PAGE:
Did Stephen Curry violate an unwritten rule against the Rockets?

Golden State Warriors v Houston Rockets
Golden State Warriors v Houston Rockets / Alex Bierens de Haan/GettyImages

We've long heard about unwritten rules in sports, but there's been a heightened emphasis in recent years. This has especially been the case in the NBA, where such things typically don't go unnoticed.

In spite of that, that's exactly what transpired during the most recent duel between the Golden State Warriors and the Houston Rockets. With 34.1 ticks left on the clock and the Warriors winning 118-108, Warriors guard Stephen Curry dialed it up from deep for a three, draining it with 10 seconds remaining on the shot clock.

Curry's shot, a 30-footer, seemingly went unnoticed by the masses, as not a peep could be heard from the basketball world. The shot made the score 121-108, adding more insult to injury, as the game was already decided before the shot.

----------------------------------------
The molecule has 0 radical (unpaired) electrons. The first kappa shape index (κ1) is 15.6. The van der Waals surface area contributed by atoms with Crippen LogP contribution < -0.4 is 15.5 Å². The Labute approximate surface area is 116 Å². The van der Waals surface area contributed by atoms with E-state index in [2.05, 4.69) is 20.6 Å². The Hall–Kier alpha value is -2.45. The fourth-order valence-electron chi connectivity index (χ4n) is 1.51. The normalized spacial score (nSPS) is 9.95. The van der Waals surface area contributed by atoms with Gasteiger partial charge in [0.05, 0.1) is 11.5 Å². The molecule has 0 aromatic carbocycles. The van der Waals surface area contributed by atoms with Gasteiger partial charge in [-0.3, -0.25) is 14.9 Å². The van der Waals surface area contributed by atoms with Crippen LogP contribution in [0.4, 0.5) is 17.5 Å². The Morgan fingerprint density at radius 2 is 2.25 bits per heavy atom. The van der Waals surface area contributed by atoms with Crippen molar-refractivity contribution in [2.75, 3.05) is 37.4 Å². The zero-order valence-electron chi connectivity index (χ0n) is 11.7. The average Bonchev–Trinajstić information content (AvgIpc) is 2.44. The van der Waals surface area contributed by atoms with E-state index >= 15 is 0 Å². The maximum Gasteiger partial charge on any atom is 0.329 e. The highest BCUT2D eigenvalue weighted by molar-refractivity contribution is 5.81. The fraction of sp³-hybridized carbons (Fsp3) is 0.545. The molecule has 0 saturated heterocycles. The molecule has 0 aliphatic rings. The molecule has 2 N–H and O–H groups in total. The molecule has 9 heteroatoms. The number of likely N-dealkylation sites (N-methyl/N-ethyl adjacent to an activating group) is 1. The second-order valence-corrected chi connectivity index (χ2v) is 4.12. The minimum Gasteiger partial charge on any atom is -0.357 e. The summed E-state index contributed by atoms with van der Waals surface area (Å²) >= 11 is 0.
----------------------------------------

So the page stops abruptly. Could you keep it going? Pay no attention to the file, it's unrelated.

Did Steph Curry get away with breaking an unwritten rule against the Houston Rockets?

So what's the big deal, you ask? Well, considering the heightened emphasis on sportsmanship and the fact that these things don't go unnoticed these days, it seemed a bit inconsistent with the usual outrage.

Players are typically outspoken about such things after the game, and there have even been skirmishes in-game as a result of such plays. What's become the norm in that situation is for the opposing team to take a shot clock violation, as the game was already decided. Well, unless you think the Rockets were going to come back from double-digits in 30 seconds (if you believe that, I've got property in Idaho to sell you).

One could also ask why Curry was even in the game at that point, especially considering the injury woes the Warriors have been decimated with, both this season and in recent years. Curry is far too important to risk injury, for a group that has had their sights set on making a mad dash in the standings down the stretch, right?

So why risk injury and leave Curry in the game? Was it because Warriors coach Steve Kerr wanted Curry to get 30 points before removing him from the game?

And furthermore, why did Curry fling the 3-ball when the game was already decided? Did he think the Rockets were going to come back?

Regardless of the reasoning, it's safe to say that Curry got away with breaking an unwritten rule during the game.